31. Galileo probe
>Date: Dec. 7, 1995
NASA’s Galileo spacecraft was launched from the space shuttle Atlantis in 1989 and arrived at Jupiter six years later. The spacecraft explored Jupiter and its moons for almost four years. The mission found indications of melted saltwater ocean under an ice layer on Jupiter’s moon Europa. It also found evidence of liquid saltwater on two other moons. Galileo’s mission ended on Sept. 21, 2003, when it descended into Jupiter’s atmosphere.
32. Pathfinder arrives on Mars, transmits data
>Date: July 4, 1997
The Mars Pathfinder, which arrived on Mars on America’s birthday in 1997, was significant in that the mission included the first successful rover on Mars. The rover was called Sojourner, named after Sojourner Truth. An interesting aspect of the mission was NASA use of a different landing technique for the lander. Instead of using rockets to touch down on the surface, NASA employed airbags. The rover examined rounded pebbles and cobbles at the landing site and the shape of rocks suggested these so-called conglomerates were formed as the result of running water from a past when the weather was warmer. Pathfinder also observed water ice clouds in the lower atmosphere in early morning.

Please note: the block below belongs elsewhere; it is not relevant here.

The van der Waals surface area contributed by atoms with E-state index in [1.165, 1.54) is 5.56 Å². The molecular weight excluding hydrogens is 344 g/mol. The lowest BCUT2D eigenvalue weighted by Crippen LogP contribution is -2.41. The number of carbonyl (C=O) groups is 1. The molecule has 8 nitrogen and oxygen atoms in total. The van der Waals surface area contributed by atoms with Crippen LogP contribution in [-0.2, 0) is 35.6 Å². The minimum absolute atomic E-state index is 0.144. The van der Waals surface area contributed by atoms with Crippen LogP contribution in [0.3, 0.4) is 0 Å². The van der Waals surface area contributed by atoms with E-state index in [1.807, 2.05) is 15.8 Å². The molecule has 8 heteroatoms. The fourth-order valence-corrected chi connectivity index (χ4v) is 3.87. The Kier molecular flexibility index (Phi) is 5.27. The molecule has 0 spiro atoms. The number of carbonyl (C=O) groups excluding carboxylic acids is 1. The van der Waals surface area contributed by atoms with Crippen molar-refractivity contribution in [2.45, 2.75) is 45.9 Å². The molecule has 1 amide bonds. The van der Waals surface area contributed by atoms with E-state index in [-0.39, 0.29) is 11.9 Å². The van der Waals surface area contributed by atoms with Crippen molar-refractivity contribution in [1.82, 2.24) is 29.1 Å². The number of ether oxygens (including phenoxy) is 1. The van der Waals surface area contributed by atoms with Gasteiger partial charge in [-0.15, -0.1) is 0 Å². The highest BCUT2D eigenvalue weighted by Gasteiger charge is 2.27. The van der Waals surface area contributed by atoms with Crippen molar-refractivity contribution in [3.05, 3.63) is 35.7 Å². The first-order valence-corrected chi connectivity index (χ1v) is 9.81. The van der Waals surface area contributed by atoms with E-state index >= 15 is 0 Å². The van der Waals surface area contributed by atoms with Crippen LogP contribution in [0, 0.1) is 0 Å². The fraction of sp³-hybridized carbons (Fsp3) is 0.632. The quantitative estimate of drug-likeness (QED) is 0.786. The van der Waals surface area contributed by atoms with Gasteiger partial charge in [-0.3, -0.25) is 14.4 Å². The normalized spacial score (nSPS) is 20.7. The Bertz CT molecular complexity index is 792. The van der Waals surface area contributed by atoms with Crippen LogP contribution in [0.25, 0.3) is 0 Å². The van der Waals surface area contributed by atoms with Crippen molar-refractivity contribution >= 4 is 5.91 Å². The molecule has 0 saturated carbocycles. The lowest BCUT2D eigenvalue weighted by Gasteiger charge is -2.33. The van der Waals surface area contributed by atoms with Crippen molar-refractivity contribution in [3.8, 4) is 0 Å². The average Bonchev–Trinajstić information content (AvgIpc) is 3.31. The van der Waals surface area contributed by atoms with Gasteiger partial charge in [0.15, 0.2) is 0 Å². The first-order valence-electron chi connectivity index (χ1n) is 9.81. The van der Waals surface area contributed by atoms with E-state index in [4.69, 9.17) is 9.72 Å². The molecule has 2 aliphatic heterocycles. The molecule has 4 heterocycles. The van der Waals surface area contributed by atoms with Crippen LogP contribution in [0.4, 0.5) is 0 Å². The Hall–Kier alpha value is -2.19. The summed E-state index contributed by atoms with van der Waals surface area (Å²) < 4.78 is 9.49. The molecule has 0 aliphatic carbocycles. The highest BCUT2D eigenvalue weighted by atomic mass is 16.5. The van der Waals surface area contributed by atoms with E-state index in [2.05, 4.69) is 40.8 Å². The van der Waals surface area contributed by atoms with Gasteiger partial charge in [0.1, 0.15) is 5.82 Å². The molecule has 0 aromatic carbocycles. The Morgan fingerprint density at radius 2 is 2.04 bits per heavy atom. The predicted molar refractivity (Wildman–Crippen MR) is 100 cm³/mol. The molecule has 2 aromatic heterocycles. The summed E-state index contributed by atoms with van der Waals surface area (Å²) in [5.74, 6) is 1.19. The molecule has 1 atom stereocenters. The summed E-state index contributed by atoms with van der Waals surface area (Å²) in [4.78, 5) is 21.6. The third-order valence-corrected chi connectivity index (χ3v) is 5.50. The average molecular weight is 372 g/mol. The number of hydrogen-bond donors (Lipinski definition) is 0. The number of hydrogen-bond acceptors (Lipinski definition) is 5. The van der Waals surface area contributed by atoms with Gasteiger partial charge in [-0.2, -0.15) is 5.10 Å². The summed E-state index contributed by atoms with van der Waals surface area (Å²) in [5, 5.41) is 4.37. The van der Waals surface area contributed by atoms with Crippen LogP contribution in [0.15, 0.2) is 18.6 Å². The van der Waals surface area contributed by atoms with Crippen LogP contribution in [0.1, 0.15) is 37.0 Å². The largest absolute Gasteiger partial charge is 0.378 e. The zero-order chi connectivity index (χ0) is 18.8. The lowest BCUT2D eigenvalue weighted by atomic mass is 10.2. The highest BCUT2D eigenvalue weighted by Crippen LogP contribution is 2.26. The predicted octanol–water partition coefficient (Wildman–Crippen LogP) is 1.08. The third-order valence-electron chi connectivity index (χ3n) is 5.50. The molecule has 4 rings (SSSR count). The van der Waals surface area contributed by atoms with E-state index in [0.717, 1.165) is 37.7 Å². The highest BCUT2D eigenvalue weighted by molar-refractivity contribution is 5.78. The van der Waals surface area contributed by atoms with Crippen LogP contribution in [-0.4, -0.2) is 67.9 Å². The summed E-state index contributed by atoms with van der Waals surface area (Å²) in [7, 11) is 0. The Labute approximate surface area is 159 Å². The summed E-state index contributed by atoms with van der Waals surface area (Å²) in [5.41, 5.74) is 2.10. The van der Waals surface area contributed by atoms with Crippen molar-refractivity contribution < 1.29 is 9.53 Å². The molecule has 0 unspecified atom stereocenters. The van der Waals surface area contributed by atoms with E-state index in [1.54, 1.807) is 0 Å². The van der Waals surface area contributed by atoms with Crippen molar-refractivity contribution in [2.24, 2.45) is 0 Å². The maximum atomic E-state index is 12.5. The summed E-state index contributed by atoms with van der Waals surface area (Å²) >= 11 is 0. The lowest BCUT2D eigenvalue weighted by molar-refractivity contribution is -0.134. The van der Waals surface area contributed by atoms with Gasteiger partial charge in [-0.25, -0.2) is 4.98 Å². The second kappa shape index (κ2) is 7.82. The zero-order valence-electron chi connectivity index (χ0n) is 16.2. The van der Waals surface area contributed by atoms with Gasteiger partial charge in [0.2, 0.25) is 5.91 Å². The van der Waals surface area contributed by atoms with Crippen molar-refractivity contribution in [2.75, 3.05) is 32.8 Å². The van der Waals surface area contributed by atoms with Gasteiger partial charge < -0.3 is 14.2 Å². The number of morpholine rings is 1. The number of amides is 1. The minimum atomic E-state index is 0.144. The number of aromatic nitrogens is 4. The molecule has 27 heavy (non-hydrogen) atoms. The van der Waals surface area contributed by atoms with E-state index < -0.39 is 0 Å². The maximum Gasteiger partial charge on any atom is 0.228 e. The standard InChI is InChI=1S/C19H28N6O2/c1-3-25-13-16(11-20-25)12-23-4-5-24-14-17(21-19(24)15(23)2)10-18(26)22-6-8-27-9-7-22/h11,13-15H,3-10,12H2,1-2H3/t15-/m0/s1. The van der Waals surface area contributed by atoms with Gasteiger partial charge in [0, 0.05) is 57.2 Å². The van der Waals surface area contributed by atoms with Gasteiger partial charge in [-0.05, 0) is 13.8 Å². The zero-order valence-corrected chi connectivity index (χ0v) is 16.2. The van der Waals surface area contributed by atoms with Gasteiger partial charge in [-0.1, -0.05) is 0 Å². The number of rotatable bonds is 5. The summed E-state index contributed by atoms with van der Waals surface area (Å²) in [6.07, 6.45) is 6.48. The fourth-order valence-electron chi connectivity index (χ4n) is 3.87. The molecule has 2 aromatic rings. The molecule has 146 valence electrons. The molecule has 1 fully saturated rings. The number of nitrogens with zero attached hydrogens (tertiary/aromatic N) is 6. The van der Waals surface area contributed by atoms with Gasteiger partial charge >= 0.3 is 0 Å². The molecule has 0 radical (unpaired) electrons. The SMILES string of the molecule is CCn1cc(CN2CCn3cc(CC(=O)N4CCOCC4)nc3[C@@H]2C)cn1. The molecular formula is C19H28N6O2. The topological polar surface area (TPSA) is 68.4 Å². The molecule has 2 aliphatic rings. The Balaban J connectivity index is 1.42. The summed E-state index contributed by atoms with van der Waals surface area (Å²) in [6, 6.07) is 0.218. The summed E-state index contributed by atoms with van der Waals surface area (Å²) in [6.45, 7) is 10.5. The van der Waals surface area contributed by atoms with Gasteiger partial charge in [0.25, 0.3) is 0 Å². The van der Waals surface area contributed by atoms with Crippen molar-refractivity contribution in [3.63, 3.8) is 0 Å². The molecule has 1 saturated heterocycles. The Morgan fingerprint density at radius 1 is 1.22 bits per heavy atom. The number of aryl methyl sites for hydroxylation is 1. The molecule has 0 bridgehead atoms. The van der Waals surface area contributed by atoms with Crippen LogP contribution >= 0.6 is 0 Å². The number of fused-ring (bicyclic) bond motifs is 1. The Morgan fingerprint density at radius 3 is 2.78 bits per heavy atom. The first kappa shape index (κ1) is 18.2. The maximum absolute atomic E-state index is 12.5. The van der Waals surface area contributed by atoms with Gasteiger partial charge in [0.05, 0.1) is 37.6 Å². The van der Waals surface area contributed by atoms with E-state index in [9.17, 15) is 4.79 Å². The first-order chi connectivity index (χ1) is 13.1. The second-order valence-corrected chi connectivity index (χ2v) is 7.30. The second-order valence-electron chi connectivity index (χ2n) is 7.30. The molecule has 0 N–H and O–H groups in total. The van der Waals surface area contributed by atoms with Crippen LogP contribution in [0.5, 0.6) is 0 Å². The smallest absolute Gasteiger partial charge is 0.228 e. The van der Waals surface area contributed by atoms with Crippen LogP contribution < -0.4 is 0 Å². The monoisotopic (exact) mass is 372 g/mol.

33. International Space Station
>Date: Nov. 20, 1998
The International Space Station, launched in 1998, is a multinational habitable satellite located in the Earth’s lower orbit. It is the biggest artificial body in space and at times can be seen with the naked eye. The ISS has played an important role in American and Russian space missions since its launch. Fifteen nations manage and use the ISS, with NASA (United States), Roscosmos (Russia), and the European Space Agency as the major partners who contribute the most funding. The ISS has witnessed many milestones, among them the biggest gathering in space — 13 people — and the longest spacewalk at 8 hours and 56 minutes during a construction mission in 2001 involving astronauts Jim Voss and Susan Helms. Jeanne Crews, a female engineer at NASA, invented a multi-layered shield that is as light but stronger than aluminum and it is still in use on the ISS.
34. Landing on an asteroid
>Date: Feb. 1, 2001
The NEAR-Shoemaker was the first spacecraft specifically designed to study an asteroid. In this case, the asteroid was Eros, the closest asteroid to Earth. As NEAR descended onto Eros, it sent back dozens of high-resolution pictures. Even though NEAR was not designed to land on an asteroid, NASA decided to do so. It touched down and sent back data, until its final signal on Feb. 28, 2001.
35. First space tourist
>Date: April 28, 2001
Dennis Tito, a millionaire businessman from California, became the first paying passenger to travel into outer space, opening up the commercialization possibilities of space flight. Tito dropped a cool $20 million for the privilege. He took off off from Kazakhstan for an eight-day trip aboard a Russian Soyuz spacecraft and flew to the International Space Station.